With the change of manufacturing location and some new processes we are looking to extend the range of liveries and introduce some new moulds, the 5” open will now be available with a Brake End .
New accessories will include a self-contained vacuum brake unit with rechargeable battery as well as the traditional option for external vacuum, additional details including lamp irons, a flexible corridor insert to eliminate the daylight between coach ends and a padded roof cover in both scales.
New Vehicles for 2017 include a SeaCow / Sea Lion in 7.1/4", a Hawksworth Auto coach in 5”, a 411/2 EMU available as a motor driver and trailer driver, this will operate with normal Open type coaches and require just a underfloor jumper cable . A range of 5” wagons are also planned including GWR Toad , China Clay hood and BR type 20T Brake van.
New Padded Coach Cover!
We will soon be introducing a new padded coach cover accessory for all 7.1/4" and 5" coaches. The coach cover has been made to the highest standards and will add extra protection and comfort.
British Rail Class 411 - 7.1/4"
The British Rail Class 411 (or 4 Cep) electrical multiple units were built at Eastleigh works from 1956-63 for the newly electrified main lines in Kent. These units were based on the earlier Southern Railway 4 Cor design, built in 1937. Variants of the class 411 design included the class 410 and class 412 4 Bep units, which contained a buffet car in place of a standard trailer. They were later used on services in Sussex and Hampshire; following the privatisation of British Rail in 1995, the units were used by the Connex South Central, Connex South Eastern and South West Trains franchises. They were replaced by Juniper and Electrostar units. The fleet's lifespan was 49 years. These units are the longest-lived BR Mark 1 EMUs.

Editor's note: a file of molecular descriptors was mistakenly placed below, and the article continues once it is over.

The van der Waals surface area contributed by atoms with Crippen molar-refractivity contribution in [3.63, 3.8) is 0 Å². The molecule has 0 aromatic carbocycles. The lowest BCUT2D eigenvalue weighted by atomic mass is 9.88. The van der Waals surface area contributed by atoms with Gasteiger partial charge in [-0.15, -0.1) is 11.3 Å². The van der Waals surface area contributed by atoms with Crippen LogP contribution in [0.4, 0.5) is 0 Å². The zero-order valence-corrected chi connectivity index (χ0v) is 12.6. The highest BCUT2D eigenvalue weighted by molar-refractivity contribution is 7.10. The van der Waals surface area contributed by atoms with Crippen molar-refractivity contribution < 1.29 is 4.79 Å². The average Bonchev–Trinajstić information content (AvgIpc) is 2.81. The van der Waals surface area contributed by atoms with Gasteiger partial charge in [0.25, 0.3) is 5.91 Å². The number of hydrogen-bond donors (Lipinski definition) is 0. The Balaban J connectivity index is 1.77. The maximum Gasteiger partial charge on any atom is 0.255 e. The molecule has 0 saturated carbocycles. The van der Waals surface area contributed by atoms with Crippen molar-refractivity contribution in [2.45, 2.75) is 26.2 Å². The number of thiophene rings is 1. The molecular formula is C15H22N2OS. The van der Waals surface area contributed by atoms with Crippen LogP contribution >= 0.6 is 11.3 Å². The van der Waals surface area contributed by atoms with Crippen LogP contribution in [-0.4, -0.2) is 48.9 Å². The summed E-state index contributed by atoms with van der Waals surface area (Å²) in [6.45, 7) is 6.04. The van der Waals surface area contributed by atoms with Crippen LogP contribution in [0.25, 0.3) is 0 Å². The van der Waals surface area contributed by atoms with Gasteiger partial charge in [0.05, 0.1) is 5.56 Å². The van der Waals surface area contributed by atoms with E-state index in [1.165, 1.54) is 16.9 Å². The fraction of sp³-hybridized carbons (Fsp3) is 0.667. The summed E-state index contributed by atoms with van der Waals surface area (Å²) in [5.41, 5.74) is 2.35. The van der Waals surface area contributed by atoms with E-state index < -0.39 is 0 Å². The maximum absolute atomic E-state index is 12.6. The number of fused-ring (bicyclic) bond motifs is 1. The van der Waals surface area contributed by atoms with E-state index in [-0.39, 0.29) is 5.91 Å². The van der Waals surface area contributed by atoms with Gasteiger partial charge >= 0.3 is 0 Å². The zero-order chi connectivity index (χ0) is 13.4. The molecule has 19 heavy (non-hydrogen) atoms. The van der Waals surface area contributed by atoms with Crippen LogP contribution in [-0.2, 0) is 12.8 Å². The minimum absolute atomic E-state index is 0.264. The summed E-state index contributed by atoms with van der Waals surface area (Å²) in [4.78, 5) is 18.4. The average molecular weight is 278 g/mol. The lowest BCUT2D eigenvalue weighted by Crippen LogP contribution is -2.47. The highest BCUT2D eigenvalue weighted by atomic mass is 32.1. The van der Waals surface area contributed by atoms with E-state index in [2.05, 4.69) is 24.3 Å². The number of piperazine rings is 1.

SeaCow / SeaLion - 7.1/4"
Although seemingly built over an extended period, the basis of this type was actually a design by the London and South Western Railway first introduced in 1903. Apart from the bogies there were only very minor changes between the oldest and the newest builds, a testimony to the soundness of the original design. Most of the examples built in the 1970s and 1980s remain in service today, working alongside newer autoballasters and a growing number of box wagons.
Hawksworth Auto Coach A40 dia - 5" gauge
The GWR Autocoach (or auto-trailer) is a type of coach that was used by the Great Western Railway for push-pull trains powered by a steam locomotive. The distinguishing design feature of an autocoach is the driving cab at one end, allowing the driver to control the train without needing to be located in the cab of the steam locomotive. This eliminates the need to run the engine round to the other end of the coach at the end of each journey.